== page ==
Surgical procedures are recommended in patients with GD with the following conditions: a. Symptomatic compression or large goiters (≥80 g) b. Relatively low uptake of radioactive iodine c. When thyroid malignancy is documented or suspected (e.g., suspicious or indeterminate cytology); d. Large nonfunctioning, photopenic or hypofunctioning nodule e. Coexisting hyperparathyroidism requiring surgery f. Females planning a pregnancy in 100 bpm and/or when the fundus of uterus larger than 20 gestational weeks. (Bandung Study, 1992) Biochemical evaluation The diagnosis of hyperthyroidism in pregnancy should be made using serum TSH values, and either total T4 and T3 (with total T4 and T3 reference range adjusted at 1.5 times the nonpregnant range) or free T4 and free T3 estimations (with trimester-specific normal reference ranges). In the first trimester serum TSH may be transiently suppressed (< 0.2 µU/L), at time of peak hCG level and this must be considered in making diagnosis. Free T 4 is the parameter that has been most closely correlates with good fetal outcome. Serum TSH may still be suppressed in these patients and should not be used as the sole guide in treatment, although normalization of maternal TSH during ATDs therapy may indicate a need to reduce the dose of ATDs. TRAb GD as the cause of hyperthyroidism in pregnancy may be diagnosed from typical clinical findings, including the presence of GO and/or serum TRAb in hyperthyroid patients. TRAb levels should be measured when the etiology remains unclear. TRAb measurement is indicated when the etiology could not be ascertained. Other indications are fetal tachycardia, fetal goiter on USG and intrauterine growth restriction. www.asean-endocrinejournal.org

Indonesian Clinical Practice Guidelines for Hyperthyroidism

Complications Patients with this disorder should be treated at centers with specific expertise in this area. Maternal complicationas are miscarriage, pregnancy–induced hypertension, preterm delivery, congestive heart failure, thyroid storm and placenta abruption. Fetal complications are low birth weight, prematurity, small for gestational age, intrauterine growth restriction, stillbirth and thyroid dysfunction. Management Effective treatment of hyperthyroidism during pregnancy is necessary to prevent maternal, fetal, and neonatal complications. ATDs remain the treatment of choice for hyperthyroidism during pregnancy. The goal is to use the lowest possible dosage of antithyroid medication necessary to maintain the free T4 in the upper one-third of the reference range or just above the normal range. Transient hCG-mediated thyrotropin suppression in early pregnancy should not be treated with antithyroid drug therapy. Antithyroid drug therapy Propylthiouracyl and methimazole should be used for hyperthyroidism due to GD that requires treatment during pregnancy. Propylthiouracil should be used when antithyroid drug therapy is started during the first trimester. Methimazole should be used when antithyroid drug therapy is started after the first trimester. The initial recommended PTU dosage is 100 to 450 mg daily, depending on symptoms and results of thyroid function tests. The total dosage is divided into 3 daily doses. Methimazole can be initiated at 10 to 20 mg daily in 1 dose. The dose of ATD should be kept as low as possible. Blockreplacement therapy consisting of ATD plus levothyroxine should not be used in pregnancy. If a woman receiving such therapy becomes pregnant, therapy should be changed to an ATDs alone. ß-Adrenergic blockers, such as propranolol, 10 to 40 mg every 4 to 6 hous, or atenolol, 25 to 50 mg daily, are also recommended for treatment of hyperadrenergic symptoms present in hyperthyroidism, but should be discontinued once symptoms resolve or within the first few weeks of treatment. Monitoring At the initiation of therapy, women should be monitored every 2 weeks for titration of antythyroid drug dosage; the dosage should be decreased with the improvement of symptoms and signs (eg, weight gain and normalization of pulse rate) and free T4.Once the free T4 target is achieved, thyroid tests may be repeated every 2 to 4 weeks to keep the patient’s free T4 in the upper reference range with the lowest possible dosage of antithyroid drug. The presence Vol. 27 No. 1 May 2012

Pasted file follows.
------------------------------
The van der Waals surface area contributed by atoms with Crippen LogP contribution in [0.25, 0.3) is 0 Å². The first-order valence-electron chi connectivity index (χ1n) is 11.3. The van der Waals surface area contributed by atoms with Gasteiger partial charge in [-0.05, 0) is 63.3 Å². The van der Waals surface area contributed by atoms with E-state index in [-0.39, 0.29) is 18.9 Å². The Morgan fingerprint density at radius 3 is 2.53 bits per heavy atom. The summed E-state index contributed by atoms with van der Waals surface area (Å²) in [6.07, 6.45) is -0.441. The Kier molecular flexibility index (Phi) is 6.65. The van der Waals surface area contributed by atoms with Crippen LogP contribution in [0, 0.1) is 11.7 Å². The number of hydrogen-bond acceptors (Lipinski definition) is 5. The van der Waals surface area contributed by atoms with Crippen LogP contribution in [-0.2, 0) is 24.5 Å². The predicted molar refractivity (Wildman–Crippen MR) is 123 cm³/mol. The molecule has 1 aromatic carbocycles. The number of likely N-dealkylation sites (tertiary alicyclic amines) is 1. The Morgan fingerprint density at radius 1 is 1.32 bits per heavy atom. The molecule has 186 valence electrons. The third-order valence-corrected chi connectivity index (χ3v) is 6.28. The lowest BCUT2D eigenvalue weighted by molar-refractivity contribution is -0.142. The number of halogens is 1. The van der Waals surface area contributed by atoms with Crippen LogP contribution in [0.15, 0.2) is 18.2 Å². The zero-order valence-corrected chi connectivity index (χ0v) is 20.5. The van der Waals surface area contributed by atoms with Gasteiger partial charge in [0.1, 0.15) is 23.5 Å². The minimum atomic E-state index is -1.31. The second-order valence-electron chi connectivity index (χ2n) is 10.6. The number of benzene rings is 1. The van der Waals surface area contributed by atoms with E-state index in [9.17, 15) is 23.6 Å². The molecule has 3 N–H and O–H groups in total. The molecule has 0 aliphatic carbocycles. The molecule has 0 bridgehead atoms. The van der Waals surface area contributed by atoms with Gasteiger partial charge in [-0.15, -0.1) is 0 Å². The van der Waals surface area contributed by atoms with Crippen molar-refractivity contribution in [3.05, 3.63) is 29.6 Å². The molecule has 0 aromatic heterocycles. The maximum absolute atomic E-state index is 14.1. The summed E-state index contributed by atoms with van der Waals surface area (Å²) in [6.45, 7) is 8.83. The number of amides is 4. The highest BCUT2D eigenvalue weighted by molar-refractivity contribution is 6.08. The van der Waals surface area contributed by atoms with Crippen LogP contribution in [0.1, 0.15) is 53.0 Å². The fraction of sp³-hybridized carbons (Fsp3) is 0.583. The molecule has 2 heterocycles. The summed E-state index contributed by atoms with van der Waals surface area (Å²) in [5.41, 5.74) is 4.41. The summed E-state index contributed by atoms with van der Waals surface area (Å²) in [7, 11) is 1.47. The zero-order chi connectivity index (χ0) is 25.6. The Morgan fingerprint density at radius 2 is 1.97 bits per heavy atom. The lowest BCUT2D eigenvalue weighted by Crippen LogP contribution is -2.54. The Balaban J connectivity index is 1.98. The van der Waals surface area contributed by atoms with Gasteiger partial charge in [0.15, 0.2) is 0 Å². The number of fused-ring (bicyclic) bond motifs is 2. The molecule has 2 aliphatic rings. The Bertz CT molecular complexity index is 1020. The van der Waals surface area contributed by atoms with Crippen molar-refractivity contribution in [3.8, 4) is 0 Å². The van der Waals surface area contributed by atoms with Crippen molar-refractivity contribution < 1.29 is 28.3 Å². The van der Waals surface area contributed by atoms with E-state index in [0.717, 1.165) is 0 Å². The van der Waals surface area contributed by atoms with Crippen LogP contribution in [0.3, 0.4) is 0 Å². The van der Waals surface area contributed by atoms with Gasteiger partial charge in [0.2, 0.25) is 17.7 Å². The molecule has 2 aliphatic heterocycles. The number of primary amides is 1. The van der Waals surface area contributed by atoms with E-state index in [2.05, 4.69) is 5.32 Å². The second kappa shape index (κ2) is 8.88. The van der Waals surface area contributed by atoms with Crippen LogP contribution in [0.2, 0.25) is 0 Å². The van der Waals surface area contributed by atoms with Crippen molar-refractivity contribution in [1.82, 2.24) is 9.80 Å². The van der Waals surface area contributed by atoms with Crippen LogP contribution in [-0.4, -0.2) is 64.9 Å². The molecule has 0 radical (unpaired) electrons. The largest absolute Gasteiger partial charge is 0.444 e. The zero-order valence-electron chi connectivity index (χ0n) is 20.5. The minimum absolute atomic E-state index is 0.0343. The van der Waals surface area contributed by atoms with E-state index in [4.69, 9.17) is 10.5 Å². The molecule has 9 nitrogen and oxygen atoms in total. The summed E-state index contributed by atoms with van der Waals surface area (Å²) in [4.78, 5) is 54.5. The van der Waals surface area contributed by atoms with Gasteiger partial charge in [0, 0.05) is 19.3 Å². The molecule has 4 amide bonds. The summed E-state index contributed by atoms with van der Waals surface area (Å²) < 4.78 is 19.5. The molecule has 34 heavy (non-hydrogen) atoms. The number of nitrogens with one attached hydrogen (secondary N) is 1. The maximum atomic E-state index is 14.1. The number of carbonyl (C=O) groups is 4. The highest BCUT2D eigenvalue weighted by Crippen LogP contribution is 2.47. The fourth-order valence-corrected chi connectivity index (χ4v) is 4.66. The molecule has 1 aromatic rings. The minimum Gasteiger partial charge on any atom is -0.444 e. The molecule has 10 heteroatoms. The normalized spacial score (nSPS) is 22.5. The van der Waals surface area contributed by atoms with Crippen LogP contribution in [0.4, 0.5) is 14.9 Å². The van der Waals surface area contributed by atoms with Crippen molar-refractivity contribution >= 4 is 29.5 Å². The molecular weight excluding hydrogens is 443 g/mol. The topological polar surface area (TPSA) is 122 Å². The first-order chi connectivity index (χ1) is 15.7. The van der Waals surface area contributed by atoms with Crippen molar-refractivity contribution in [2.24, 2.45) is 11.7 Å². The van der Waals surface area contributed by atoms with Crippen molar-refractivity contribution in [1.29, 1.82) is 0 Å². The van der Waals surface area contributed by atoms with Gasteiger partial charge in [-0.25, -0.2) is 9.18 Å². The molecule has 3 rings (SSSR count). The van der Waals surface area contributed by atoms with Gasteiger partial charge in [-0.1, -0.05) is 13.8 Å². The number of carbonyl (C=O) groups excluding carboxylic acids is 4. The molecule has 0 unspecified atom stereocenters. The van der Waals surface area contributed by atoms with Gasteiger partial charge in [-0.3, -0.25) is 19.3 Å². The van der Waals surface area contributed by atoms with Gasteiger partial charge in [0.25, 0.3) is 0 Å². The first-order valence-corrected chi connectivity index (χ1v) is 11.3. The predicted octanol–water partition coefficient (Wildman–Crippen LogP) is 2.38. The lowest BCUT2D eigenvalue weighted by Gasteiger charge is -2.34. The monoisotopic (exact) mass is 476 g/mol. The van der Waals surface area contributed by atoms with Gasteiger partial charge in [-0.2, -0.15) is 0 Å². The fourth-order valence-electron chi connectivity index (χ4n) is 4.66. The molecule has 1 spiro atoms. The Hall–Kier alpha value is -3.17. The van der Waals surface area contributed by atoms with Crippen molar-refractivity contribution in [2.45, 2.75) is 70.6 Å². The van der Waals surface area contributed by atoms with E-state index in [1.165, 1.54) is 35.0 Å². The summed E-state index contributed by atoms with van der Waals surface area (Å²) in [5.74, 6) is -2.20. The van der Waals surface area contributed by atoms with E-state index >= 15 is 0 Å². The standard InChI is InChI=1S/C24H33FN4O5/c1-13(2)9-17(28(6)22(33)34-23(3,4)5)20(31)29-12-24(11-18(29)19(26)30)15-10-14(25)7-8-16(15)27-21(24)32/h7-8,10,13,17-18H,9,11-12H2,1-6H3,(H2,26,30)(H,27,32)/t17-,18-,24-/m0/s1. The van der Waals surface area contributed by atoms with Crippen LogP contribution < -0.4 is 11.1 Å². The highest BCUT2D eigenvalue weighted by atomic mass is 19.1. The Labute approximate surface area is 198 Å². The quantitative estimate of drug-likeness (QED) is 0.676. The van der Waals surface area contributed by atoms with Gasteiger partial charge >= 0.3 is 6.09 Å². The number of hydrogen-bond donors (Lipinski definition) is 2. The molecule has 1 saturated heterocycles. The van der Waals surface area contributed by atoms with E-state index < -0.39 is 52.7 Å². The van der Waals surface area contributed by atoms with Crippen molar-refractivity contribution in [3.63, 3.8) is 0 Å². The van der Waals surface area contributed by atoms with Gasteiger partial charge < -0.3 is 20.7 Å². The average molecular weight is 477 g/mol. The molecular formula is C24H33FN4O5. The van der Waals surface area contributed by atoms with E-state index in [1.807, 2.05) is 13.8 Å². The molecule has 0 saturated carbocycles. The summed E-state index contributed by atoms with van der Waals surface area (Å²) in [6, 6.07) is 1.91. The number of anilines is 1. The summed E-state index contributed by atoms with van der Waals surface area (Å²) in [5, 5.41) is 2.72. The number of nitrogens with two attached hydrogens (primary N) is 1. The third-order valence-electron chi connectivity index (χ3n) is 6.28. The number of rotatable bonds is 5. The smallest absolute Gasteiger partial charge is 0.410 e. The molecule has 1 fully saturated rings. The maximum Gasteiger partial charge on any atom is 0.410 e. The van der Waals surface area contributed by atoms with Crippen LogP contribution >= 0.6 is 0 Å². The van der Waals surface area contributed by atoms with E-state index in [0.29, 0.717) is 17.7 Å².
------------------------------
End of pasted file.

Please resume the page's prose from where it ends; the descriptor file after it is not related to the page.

Indonesian Clinical Practice Guidelines for Hyperthyroidism

The Indonesian Society of Endocrinology

of detectable TSH is an indication to decrease the antithyroid drug dosage.

References

Patients who achieve euthyroidism with minimal dosages of ATDs and have a short duration of symptoms, undetectable or low TRAb titers, and small goiters may be able to discontinue ATDs during the last 4 to 8 weeks of pregnancy. Discontinuing medication before 32 weeks’ gestation is not recommended because of the possibility that hyperthyroidism may recur.

2.